PUBLISHED IN DUBAI www.dental-tribune.me September-October 2018 | No. 5, Vol. 8 SUBSCRIBE NOW https://me.dental-tribune.com/e-paper/ issn 1868-3207 • Vml. 19 • Issue 3/2018 3/18 implants international magazine of oral implantology case report Minimally invasive implant dentistry industry Implant retreatment interview Measuring implant stability deem the complex ones. Even the most experienced implant clinician can miss a potential treatment plan- ning hazard, especially during a busy day. Accurate study model casts are an essential part of this; how- ever, we can now use intraoral scans preoperatively to begin the digital workﬂow. We take a scan rather than impressions to form digital models. Our laboratory can then use these to create digital wax-ups of proposed treatment outcomes. We are routinely used to 2-D radio- graphic imaging techniques in den- tistry, but with the availability and access to CBCT scanning devices now, we are able to assess bone quan- tity and quality of proposed implant surgical sites. ith ever-reducing doses of 3-D imaging and improving accu- racy, we are able to use CBCT scans, combined with clever software pack- ages such as coDiagnostiX (Dental Wings), to plan safe and accurate implant placement and restoration. We are able to preoperatively plan precise implant placement with safe surgical margins away from impor- tant anatomical structures, such as the inferior alveolar nerve or max- illary sinus. From this, we are then able to design and either mill or print a surgical guide to use for precise im- plant placement. ÿPage 2 Mastering the implant digital workﬂow Fig. 1: Dental Wings intraoral scanner Fig. 2: Printed models Fig. 3: 2-D X-ray Fig. 4: 3-D X-ray By Dr Ross Cutts, UK Whether we like it or not, we are em- bracing the digital era in our brave new world. Many dental practices are now becoming paper-free – a digital innovation – and even using tablet computers to record patient details and medical histories. We are continually surprised by the rising age of the technologically savvy pa- tient, particularly those of a certain generation who perhaps we assume would be less so than the perceived iPhone generation. This change in the patient demo- graphic and attitude towards tech- nology is ﬁltering through to us in the dental profession. The nuts and bolts of implant dentistry tends to lend itself more readily to the digi- tal revolution of dentistry in the UK and now globally. Many practitioner opposed to or reluctant to embrace it are actually being inﬂuenced by it through shifting workﬂows in dental laboratories, even where more tradi- tional clinical practices are followed chairside. Quite often, wet impres- sions are poured and stone models are scanned to produce STL ﬁles for laboratories to process during crown and bridge unit manufacturing. As an implant clinician, one does not have to invest in a CT scanner or chairside intraoral scanner—there are ways that other centers and labo- ratories can provide these services. However, having these tools at one’s disposal greatly increases one’s ef- ﬁciency and means one is not reli- ant on external services for one’s patients. So how do we begin the implant digital workﬂow? Successful implant treatment begins with thorough case assessment and planning of the proposed restoration. This is impor- tant for all cases, not just what we Fig. 5: CodiagnostiX Fig. 6: CodiagnostiX surgical guide Fig. 7: Printed guide and sleeves Fig. 8: Postoperative radiograph of implant placement
2 ◊Page 1 IMPLANT TRIBUNE Dental Tribune Middle East & Africa Edition | 5/2018 Fig. 9: Surgical placement of LL67 implants Fig. 10: Scanbodies in situ Fig. 11: Tissue level implants Fig. 12: Crowns on printed model Fig. 13: Implant crowns in situ Fig. 14: Scanbodies with composite ﬂow material to increase scan accuracy Fig. 15: Veriﬁcation jig locked in situ to gain implant passivity Fig. 16: Createch framework ﬁt surface Even with assisted surgery or guided surgery, there are sometimes certain restrictions that prevent us from achieving the most ideal implant placement, such as this case shown where posterior access in the second molar region was reduced, so achiev- ing the perfect parallel was extreme- ly difﬁcult. There are fully guided systems avail- able that allow for absolutely pre- cise implant placement, but these ar fraught with complexities and should be reserved for experienced clinicians. The accuracy of surgical guides should not be used to make up for a lack of surgical competency however. There are many factors to be consid- ered when using surgical guides, in- cluding whether the guide is tooth- ,soft tissue- or bone-supported. Tooth-supported allows the greatest degree of accuracy. If tooth-supported, · are there win- dows in the guide that direct full seating of the guide? · are the teeth that support exact po- sitioning of the guide mobile? Any mobility adds a degree of inaccuracy. · is the guide made from a direct intraoral scan or a scan of a study model? If scanning a study model, is this an accurate stone model rep- resentation? Otherwise, there is the risk of poor seating and inaccuracy of the guide. Fig. 17: Finished screw-retained bridge in situ If soft tissue-supported, mobility completely negates any accuracy of the guide, so it should only be used for a pilot drill and then a more con- ventional surgical protocol adopted. If bone-supported, · raising of a very large surgical ﬂap is likely. · it is very difﬁcult to ensure accu- rate full seating of a bone-supported guide in the precise planned posi- tion and this relies upon external ﬁxation. Once the implants are placed in situ and fully integrated, we then have a choice of conventional wet impression techniques versus digi- tal intraoral scanning. For the ma- jority of cases, intraoral scanning is extremely predictable and reli- able—more so than conventional techniques—with milled (and lately printed) models having excellent properties and less accumulation of processing errors. However, deeply placed implants relative to adjacent teeth with deep contact points are very difﬁcult to scan and pick up. Straumann tissue level implants of- fer a very straightforward restorative platform to scan from. With greater numbers of implants and fewer teeth to act as reference points, intraoral scanning becomes less reliable—particularly across the arch—so we need to exercise caution and be aware of its limitations. We have used composite ﬂow stuck to the soft tissue to increase reference points for our scanners, increasing their ability to stitch images more ac- curately together. With this in mind, we cannot assume the scan is accu- rate and any framework fabricated would be non-passive; therefore, we must use other methods to verify the scan’s accuracy. We have found locking temporary abutments with- in a composite framework intraoral- ly the easiest and most reproducible way to do this. It then allows us to de- sign and mill a truly passive frame- work by Createch and a temporary acrylic bridge. Conclusion There are many opportunities to opt in and out of using technology regarding the digital implant work- ﬂow. For anyone considering capital investment, the most important question to ask is, how will or can this improve the outcomes I provide to my patients, and then determine whether that warrants the expendi- ture. Too often are we subjected to sales pitches of the next biggest thing by company sales representa- tives and gadgets and gizmos end up by the wayside. Acknowledgements to Andy Morton and Ian Murch, the fantastic labora- tory technicians at Borough Crown and Bridge that I work closely with. Editorial note: This article was published in the 2/2018 issue of CAD/CAM_interna- tional magazine of digital dentistry. Dr Ross Cutts He is the principal dentist at Cirencester Dental Practice in Cirencester in the UK. He can be contacted at firstname.lastname@example.org.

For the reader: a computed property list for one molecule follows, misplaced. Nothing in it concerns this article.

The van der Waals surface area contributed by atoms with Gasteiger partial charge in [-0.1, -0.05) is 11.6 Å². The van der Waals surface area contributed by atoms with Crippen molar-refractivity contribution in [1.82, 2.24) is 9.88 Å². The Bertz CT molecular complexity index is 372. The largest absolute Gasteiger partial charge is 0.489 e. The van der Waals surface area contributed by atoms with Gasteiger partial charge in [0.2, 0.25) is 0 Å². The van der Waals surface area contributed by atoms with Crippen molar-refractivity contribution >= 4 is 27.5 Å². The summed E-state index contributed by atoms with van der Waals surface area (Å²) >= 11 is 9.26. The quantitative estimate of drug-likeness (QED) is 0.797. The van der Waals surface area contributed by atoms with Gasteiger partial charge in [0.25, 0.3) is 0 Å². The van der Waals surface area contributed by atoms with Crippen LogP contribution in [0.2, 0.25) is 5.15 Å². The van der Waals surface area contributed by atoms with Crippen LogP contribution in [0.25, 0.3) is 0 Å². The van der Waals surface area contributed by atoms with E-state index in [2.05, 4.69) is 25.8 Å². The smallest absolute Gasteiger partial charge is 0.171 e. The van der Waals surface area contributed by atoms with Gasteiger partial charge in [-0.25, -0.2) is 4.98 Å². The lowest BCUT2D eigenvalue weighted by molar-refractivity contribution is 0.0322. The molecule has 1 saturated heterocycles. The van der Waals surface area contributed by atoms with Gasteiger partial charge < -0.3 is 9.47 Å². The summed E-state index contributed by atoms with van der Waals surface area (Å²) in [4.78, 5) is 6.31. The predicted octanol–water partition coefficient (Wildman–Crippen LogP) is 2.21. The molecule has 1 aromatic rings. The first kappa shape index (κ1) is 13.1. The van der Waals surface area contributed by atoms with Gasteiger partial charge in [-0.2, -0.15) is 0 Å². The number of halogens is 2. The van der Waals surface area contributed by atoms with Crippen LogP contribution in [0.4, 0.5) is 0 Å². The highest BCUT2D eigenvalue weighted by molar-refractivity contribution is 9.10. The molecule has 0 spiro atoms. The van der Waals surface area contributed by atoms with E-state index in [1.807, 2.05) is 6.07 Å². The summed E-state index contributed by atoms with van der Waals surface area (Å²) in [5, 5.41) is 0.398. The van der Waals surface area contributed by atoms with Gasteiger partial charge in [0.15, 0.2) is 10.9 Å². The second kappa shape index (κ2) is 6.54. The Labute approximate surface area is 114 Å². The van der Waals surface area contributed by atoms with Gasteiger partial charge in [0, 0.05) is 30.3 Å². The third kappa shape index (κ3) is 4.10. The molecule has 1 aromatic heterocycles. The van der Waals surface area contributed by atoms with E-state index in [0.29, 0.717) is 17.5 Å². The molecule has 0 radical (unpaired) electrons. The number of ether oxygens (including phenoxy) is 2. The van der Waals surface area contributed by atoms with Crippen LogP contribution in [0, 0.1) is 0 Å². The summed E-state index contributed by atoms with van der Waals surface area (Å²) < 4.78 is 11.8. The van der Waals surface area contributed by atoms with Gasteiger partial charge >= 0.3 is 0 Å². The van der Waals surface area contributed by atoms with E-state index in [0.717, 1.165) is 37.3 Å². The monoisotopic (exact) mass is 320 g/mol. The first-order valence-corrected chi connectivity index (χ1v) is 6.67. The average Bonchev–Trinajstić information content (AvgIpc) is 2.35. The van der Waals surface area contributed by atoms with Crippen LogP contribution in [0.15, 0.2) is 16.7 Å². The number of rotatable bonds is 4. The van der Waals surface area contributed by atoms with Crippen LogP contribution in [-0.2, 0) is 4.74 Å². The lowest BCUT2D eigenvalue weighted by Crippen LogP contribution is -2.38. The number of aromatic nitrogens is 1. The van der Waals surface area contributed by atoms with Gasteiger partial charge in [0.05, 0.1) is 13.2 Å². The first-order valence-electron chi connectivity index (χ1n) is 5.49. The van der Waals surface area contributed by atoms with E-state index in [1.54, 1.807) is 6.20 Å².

Dental Tribune Middle East & Africa Edition | 5/2018 IMPLANT TRIBUNE 3 Astra Tech Implant System and Atlantis Case report By Prof. Clark M. Stanford, USA & Ass. Prof. Gustavo Avila-Ortiz, USA Single tooth immediate placement using the Astra Tech Implant Sys- tem EV and Atlantis Abutment. The patient presented with a fractured maxillary right lateral incisor (#12) with a dislodged endodontic post. Due to crown-to-root ratio and short remaining root, extraction and im- mediate implant placement was elected. Care was provided with an OsseoSpeed EV 3.6 diameter implant placed towards the palate following the 3x2 rule. Following eight weeks of healing, stage-II was performed and the ﬁnal restoration completed within six weeks using an Atlantis Abutment in gold-shaded titanium with concave emergence shape se- lected. The ﬁnal crown was an all- ceramic zirconia crown. Fig. 1: Clinical pre-treatment situation. Root fracture on maxillary right lateral incisor. Fig. 2: Radiographic image of the pre-treatment situation. Fig. 3: Immediate implant placement after tooth extraction starting with the Twist Drill EV Ø1.9. Fig. 4: Direction Indicator EV showing the forthcoming position of the implant. Fig. 5: Implant placement using Implant Driver EV 3.6. Fig. 6: OsseoSpeed EV 3.6 S x13mm placed in the correct position. Fig. 7: Radiographic image after implant placement showing the Osse- oSpeed EV 3.6 S x13mm placed epicrestally with a Cover Screw EV 3.6. Fig. 8: Stage-II was performed after eight weeks of healing. A triangular HealDesign EV 3.6 Ø5-3.5mm is placed in the implant. Fig. 9: The triangular design pre-shapes an esthetic proﬁle for the ﬁnal restoration. Fig. 10: The self-guiding Im- plant Pick-Up EV 3.6 is used for impression taking. Fig. 11: Implant Replica EV 3.6 is connected to the Implant Pick-Up in the impression material. Fig. 12: An Atlantis Abutment in gold-shaded titanium is ordered through Atlantis WebOrder. Fig. 13: Atlantis Abutment in situ after six weeks of ad- ditional healing. The one- position-only indexing fea- ture simpliﬁes the abutment placement. Fig. 14: Radiographic image after placement of the Atlantis Abutment and the crown. Fig. 15: All-ceramic crown (ZrO2) after three months. Fig. 16: Anterior incisal plane and ﬁnal clinical appearance three months after installation.